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UNITED NATIONS, August 3. /TASS/. Another voting on the draft resolution in UN Security Council on establishing an international tribunal on Flight MH17 crash in eastern Ukraine will lead to the same result as the first voting, when Russia vetoed the draft document, Russia’s Ambassador to UN Vitaly Churkin told TASS First Deputy Director General Mikhail Gusman in an exclusive interview on Monday.
"Several media reported that Ukrainian foreign minister [Pavlo Klimkin] said that they allegedly plan to come back with the same draft resolution in several months. However, that would seem to be an absolutely lightweight approach, as it would have the same result," Churkin said.
"When discussing their draft law in [UN] Security Council, we said: you can ask UN secretary general, he may suggest different options. He has a great legal department, high professionals with accumulated international experience. However, this ‘quintet’ [Ukraine, Australia, Belgium, the Netherlands and Malaysia] chose another path, [they] said: we know it better. Well, if they ‘know it better’, then sometimes situations happen that should rather be avoided, like voting and debates in UN Security Council that took place on July 29," the diplomat explained.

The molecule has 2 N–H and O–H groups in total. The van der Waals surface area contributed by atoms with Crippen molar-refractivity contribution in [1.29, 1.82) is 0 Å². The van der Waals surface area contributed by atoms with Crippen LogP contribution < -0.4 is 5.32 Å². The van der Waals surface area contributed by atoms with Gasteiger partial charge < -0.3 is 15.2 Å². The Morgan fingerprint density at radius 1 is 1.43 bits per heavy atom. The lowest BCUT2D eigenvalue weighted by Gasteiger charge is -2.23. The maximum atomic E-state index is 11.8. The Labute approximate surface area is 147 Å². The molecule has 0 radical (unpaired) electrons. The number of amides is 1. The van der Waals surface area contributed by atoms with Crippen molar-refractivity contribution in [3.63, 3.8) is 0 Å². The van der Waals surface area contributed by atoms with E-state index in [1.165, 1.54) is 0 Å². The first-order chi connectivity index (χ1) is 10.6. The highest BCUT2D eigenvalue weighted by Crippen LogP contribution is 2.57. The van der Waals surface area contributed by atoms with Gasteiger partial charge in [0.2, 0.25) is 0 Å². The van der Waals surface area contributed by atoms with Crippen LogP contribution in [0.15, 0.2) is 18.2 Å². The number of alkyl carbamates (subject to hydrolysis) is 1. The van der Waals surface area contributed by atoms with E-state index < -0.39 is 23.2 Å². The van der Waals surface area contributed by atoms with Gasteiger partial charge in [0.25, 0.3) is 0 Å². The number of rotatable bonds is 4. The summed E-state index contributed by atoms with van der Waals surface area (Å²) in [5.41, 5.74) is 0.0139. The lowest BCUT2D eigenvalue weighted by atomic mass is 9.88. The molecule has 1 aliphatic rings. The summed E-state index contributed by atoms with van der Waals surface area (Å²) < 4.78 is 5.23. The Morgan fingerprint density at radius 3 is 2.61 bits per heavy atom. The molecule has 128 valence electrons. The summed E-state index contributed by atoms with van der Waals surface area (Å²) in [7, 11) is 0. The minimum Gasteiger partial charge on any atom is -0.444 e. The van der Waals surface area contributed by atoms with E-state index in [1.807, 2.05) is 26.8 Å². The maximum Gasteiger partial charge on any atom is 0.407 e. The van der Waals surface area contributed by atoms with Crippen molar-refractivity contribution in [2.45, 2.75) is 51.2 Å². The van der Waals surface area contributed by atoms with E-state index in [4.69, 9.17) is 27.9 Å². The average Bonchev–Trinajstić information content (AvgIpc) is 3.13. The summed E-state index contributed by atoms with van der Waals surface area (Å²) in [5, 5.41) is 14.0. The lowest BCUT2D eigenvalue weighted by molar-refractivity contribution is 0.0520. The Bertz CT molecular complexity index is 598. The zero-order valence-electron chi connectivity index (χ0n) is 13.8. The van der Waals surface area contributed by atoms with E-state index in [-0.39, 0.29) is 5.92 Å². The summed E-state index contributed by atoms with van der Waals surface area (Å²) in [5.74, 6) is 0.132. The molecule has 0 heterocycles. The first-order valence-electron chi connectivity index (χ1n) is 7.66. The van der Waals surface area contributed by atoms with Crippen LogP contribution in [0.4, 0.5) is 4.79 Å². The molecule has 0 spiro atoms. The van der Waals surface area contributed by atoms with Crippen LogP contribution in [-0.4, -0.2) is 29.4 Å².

On July 29, Russia vetoed the United Nations Security Council resolution on establishing an international tribunal to prosecute persons guilty of the MH17 plane crash over Ukraine on July 17, 2014. Eleven Security Council members voted for the Malaysia-proposed draft, which, in fact, was enough for its adoption but Russia used its right of veto. Another three countries, including Angola, Venezuela and China, abstained from voting. Churkin said that the draft resolution was "devoid of any legal and precedent basis" while authors of the draft document preferred political and propagandistic aims to practical tasks.
The Russian ambassador to UN has told TASS he does not rule out the possibility that five countries that put forward the draft resolution will try to get the same draft document through UN General Assembly, where veto right cannot be used.
"This is a possible scenario. As I see it, they have a certain choice here. They can take the ordinary path accepted in UN General Assembly — that is, to hold standard consultations on the draft resolution in UN General Assembly so that we can also participate in these consultations. Then some kind of judicial authority may be established on the basis of UN General Assembly that could hold a trial," Churkin noted.
"However, there is also another way which they followed when developing this draft resolution vetoed by us — the shadow way. They could prepare a draft by themselves and submit it for voting to UN General Assembly. It will maybe even get two-thirds of votes necessary for adoption, or half of the votes, depending on how you view this draft resolution from procedural point of view. In this case, as it seems to me, the possibility is great that the legal body will not represent true cooperation which is necessary to restore truth in this complicated situation. We will see. It is not yet confirmed that they will do precisely this," Churkin concluded.